Joel Coon: A Piano’s Mysterious Presence
A large enshrouded grand piano occupies one side of the Spencer Museum of Art’s Central Court. This gallery contains Ann Hamilton’s figura, one of two installations in An Errant Line. A pink satin garment wraps around the piano’s perimeter, tethered to the gallery walls with four visible wires. Its pigment mimics the colors in the floor tiles and the prints that cover the walls. The drapery’s luminous folds reflect hues of varying brightness as the observer walks around the mysterious instrument. The fabric frustrates the viewer’s gaze by concealing the bodies of the piano and performer, offering only a glimpse of the legs and feet of the instrument, bench, and player.
Kneeling down, the observer is able to see the piano’s glossy ebony finish as well as the details of manufacture. Made by Carl Bechstein’s company in Berlin, Germany, this piano was played by Franz Liszt during his final European tour of 1886. A descriptive panel in an adjacent room notes that Liszt, in addition to his virtuosity as a pianist, composer, and teacher, was a devout member of the Franciscan order. Incidentally, it was St. Francis who brought the presepio figure tradition to prominence in 13th-century Italy after renouncing the material wealth of his father’s fabric merchandizing. Hamilton’s piano garment draws on these relationships; rather than merely obscuring the instrument from view, it envelops the piano’s musicality in religious and material connections. The hazy prints of the resepio figures, afforded an elevated vantage from the room’s walls, can peer down onto the dormant piano in anticipation of musical accompaniment. They watch and wait in relative silence for the instrument’s sound to animate their environment and interactions with one another. Although frustrating to the viewer, it is the piano’s blanketing drapery that ties its musical past and present to the figures’ material and spiritual tradition.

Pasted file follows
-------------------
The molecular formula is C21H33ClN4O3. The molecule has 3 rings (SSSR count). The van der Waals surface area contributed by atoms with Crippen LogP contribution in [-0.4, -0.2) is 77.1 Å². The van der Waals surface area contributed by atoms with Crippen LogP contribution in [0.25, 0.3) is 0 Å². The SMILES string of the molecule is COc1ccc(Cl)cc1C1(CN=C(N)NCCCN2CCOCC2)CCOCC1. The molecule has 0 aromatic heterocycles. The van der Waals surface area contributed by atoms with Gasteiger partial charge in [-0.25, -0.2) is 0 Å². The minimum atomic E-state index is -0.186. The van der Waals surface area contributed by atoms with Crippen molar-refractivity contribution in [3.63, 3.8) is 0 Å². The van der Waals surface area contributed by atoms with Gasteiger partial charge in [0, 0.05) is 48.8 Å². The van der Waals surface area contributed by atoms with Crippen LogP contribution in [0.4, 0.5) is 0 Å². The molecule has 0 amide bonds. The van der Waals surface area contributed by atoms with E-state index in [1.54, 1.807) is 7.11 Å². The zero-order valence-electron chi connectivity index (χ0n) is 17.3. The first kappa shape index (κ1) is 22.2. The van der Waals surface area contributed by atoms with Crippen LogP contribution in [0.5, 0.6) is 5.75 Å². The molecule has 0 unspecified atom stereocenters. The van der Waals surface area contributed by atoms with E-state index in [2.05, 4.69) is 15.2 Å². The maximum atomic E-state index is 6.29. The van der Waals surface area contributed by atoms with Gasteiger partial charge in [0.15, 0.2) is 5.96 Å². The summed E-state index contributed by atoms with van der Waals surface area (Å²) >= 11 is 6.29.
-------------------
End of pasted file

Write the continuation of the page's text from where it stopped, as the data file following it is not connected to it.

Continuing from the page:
Joel Coon, undergraduate art history and anthropology major, University of Kansas